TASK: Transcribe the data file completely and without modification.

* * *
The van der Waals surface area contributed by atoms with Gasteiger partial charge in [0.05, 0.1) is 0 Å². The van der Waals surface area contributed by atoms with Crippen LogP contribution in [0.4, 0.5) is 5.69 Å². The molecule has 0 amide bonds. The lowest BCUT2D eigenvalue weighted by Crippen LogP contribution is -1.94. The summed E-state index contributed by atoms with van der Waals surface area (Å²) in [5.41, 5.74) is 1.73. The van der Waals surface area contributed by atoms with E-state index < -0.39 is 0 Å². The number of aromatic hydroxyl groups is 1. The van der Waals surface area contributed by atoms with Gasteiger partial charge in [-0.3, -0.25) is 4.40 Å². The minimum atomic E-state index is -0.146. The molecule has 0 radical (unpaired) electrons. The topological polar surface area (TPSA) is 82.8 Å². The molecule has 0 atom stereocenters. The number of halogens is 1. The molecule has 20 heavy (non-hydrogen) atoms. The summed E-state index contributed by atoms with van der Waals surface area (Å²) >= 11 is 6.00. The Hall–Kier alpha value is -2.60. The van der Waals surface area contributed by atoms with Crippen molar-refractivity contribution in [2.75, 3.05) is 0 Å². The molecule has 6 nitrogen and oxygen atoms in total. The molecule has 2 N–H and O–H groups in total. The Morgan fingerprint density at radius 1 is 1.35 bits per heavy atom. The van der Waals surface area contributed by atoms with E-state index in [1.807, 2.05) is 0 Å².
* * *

The van der Waals surface area contributed by atoms with Gasteiger partial charge in [0.05, 0.1) is 0 Å². The van der Waals surface area contributed by atoms with Crippen LogP contribution in [0.4, 0.5) is 5.69 Å². The molecule has 0 amide bonds. The lowest BCUT2D eigenvalue weighted by Crippen LogP contribution is -1.94. The summed E-state index contributed by atoms with van der Waals surface area (Å²) in [5.41, 5.74) is 1.73. The van der Waals surface area contributed by atoms with E-state index < -0.39 is 0 Å². The number of aromatic hydroxyl groups is 1. The van der Waals surface area contributed by atoms with Gasteiger partial charge in [-0.3, -0.25) is 4.40 Å². The minimum atomic E-state index is -0.146. The molecule has 0 radical (unpaired) electrons. The topological polar surface area (TPSA) is 82.8 Å². The molecule has 0 atom stereocenters. The number of halogens is 1. The molecule has 20 heavy (non-hydrogen) atoms. The summed E-state index contributed by atoms with van der Waals surface area (Å²) >= 11 is 6.00. The Hall–Kier alpha value is -2.60. The van der Waals surface area contributed by atoms with Crippen molar-refractivity contribution in [2.75, 3.05) is 0 Å². The molecule has 6 nitrogen and oxygen atoms in total. The molecule has 2 N–H and O–H groups in total. The Morgan fingerprint density at radius 1 is 1.35 bits per heavy atom. The van der Waals surface area contributed by atoms with E-state index in [1.807, 2.05) is 0 Å².